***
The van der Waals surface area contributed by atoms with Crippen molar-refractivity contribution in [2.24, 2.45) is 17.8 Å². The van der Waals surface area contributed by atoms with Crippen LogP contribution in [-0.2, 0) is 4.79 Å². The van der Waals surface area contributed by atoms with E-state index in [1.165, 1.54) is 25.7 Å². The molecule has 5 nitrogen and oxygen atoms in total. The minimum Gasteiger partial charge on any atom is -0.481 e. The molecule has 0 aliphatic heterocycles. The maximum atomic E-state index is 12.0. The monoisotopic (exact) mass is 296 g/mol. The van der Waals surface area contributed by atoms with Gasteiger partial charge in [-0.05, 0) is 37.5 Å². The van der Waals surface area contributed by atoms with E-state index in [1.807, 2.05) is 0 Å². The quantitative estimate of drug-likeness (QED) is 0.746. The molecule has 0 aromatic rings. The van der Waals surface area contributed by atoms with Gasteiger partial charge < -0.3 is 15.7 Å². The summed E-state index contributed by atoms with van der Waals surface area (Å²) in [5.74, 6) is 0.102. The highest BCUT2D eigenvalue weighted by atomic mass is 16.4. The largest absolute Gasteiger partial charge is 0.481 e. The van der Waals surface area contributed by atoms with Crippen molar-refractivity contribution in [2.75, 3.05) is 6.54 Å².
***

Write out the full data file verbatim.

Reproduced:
The van der Waals surface area contributed by atoms with Crippen molar-refractivity contribution in [2.24, 2.45) is 17.8 Å². The van der Waals surface area contributed by atoms with Crippen LogP contribution in [-0.2, 0) is 4.79 Å². The van der Waals surface area contributed by atoms with E-state index in [1.165, 1.54) is 25.7 Å². The molecule has 5 nitrogen and oxygen atoms in total. The minimum Gasteiger partial charge on any atom is -0.481 e. The molecule has 0 aliphatic heterocycles. The maximum atomic E-state index is 12.0. The monoisotopic (exact) mass is 296 g/mol. The van der Waals surface area contributed by atoms with Gasteiger partial charge in [-0.05, 0) is 37.5 Å². The van der Waals surface area contributed by atoms with E-state index in [1.807, 2.05) is 0 Å². The quantitative estimate of drug-likeness (QED) is 0.746. The molecule has 0 aromatic rings. The van der Waals surface area contributed by atoms with Gasteiger partial charge < -0.3 is 15.7 Å². The summed E-state index contributed by atoms with van der Waals surface area (Å²) in [5.74, 6) is 0.102. The highest BCUT2D eigenvalue weighted by atomic mass is 16.4. The largest absolute Gasteiger partial charge is 0.481 e. The van der Waals surface area contributed by atoms with Crippen molar-refractivity contribution in [2.75, 3.05) is 6.54 Å².